Try using something very tactile, like M&Ms or Skittles (which have the added benefit of also being a tasty reward for having worked hard). Write out a multiplication problem from her times tables... keeping with the example above, use 3x4. Ask her to show you what it means. If she can't, then show her. Create four groups of three pieces of candy, and show her that 3x4 basically means the number 3, four times. Have her add them up and give you the answer.

Now show her 4x3, which is the same but grouped in a different way. Being able to touch the pieces and manipulate them may help her to understand what is going on in space - that you have 12 candies both ways, they are just grouped differently. One is 4 groups of 3, the other is 3 groups of 4. She should be able to figure that out more easily with a visual and tactile representation (the candies) than just by staring at the paper. That is what helped me, anyway, and I have also used this when tutoring children about her age in the past, two of whom I suspect were dyscalculic.

Once you know that she understands what is going on, it's really just a matter of rote memorization. Let her pick out some flash cards that she likes, and set aside time in the afternoon after school or in the evening after dinner and homework to do the flashcards with her. Reward her for taking the initiative to do them herself if she does, and even if she doesn't, give her some kind of reward for successfully completing say, 10 cards. She doesn't have to go through the whole pack every night, just make sure she's doing SOMETHING with them every night, even if it's only a few cards a night. The more she sees them, the more easily she will start to memorize them. It's important that she understands what multiplication is, which is what the M&Ms above are for, but the honest truth is that times tables are mostly just memorization, which takes time.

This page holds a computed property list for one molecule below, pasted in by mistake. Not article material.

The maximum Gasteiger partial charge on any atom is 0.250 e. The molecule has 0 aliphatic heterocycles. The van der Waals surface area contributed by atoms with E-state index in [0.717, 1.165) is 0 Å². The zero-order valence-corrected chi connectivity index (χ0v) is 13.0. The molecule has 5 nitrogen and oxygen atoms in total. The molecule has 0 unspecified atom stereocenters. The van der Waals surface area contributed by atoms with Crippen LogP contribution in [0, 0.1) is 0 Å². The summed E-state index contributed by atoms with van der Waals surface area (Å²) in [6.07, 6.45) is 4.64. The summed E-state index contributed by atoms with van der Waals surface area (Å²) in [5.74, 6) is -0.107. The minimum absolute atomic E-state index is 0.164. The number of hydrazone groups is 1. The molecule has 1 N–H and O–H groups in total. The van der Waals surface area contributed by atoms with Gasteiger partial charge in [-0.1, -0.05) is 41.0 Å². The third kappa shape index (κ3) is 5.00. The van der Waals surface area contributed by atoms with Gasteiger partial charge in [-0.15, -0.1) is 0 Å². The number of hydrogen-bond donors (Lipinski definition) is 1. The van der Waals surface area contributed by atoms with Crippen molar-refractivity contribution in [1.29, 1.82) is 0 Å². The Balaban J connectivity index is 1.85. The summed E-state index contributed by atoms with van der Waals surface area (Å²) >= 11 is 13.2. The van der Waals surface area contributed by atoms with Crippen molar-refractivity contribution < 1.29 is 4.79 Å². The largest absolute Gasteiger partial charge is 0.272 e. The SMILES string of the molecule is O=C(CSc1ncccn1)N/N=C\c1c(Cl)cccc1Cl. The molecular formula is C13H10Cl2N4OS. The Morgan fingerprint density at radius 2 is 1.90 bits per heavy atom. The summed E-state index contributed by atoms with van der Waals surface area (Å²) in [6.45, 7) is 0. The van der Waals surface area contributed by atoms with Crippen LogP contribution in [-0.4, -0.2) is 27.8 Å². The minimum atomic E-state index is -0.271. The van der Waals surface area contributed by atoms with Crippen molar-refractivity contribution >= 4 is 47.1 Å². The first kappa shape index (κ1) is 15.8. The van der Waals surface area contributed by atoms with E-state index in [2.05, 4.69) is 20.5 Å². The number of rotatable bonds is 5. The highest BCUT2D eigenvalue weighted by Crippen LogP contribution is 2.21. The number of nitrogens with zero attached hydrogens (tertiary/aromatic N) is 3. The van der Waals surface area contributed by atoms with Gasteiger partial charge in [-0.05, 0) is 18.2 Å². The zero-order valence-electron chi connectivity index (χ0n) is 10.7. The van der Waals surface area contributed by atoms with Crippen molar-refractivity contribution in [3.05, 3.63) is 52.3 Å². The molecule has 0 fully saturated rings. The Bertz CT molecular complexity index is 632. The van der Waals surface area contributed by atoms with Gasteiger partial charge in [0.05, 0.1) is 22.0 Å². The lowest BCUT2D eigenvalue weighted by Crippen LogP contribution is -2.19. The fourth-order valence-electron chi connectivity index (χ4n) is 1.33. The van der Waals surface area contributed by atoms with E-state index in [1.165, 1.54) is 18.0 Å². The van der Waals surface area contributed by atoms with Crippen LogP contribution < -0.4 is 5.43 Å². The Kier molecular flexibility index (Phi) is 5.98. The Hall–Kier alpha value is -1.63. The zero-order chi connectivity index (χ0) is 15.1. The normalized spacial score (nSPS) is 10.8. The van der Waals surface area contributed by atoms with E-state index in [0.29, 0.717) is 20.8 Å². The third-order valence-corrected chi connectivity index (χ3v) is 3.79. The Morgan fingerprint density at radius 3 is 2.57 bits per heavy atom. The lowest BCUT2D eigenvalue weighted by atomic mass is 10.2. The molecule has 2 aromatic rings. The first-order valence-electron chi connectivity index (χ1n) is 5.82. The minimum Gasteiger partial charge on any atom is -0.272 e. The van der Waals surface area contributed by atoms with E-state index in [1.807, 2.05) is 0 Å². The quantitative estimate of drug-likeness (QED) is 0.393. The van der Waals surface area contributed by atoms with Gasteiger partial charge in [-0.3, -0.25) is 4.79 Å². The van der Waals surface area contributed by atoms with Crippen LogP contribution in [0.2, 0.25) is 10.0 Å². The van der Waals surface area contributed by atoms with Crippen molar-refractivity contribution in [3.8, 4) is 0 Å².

"The hardest arithmetic to master is that which enables us to count our blessings." - Eric Hoffer
 
Kestrel6
#5 Print Post
Posted on November 29 2010 06:10 PM
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(wry smile) the only thing that eventually drove *some* of the times tables into my brain was Multiplication Rock on television. Hopefully those are available on video or something.
Blessed are the PURR in heart!
 
http://twicetoldtails.googlepages.com
Sockcat25
#6 Print Post
Posted on November 29 2010 10:44 PM
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Yes, music really does help. When I was younger I memorized the times tables by putting them to music. Granted, they still confused me on paper, but at least I can still remember that seven-time-six equals forty-two. Smile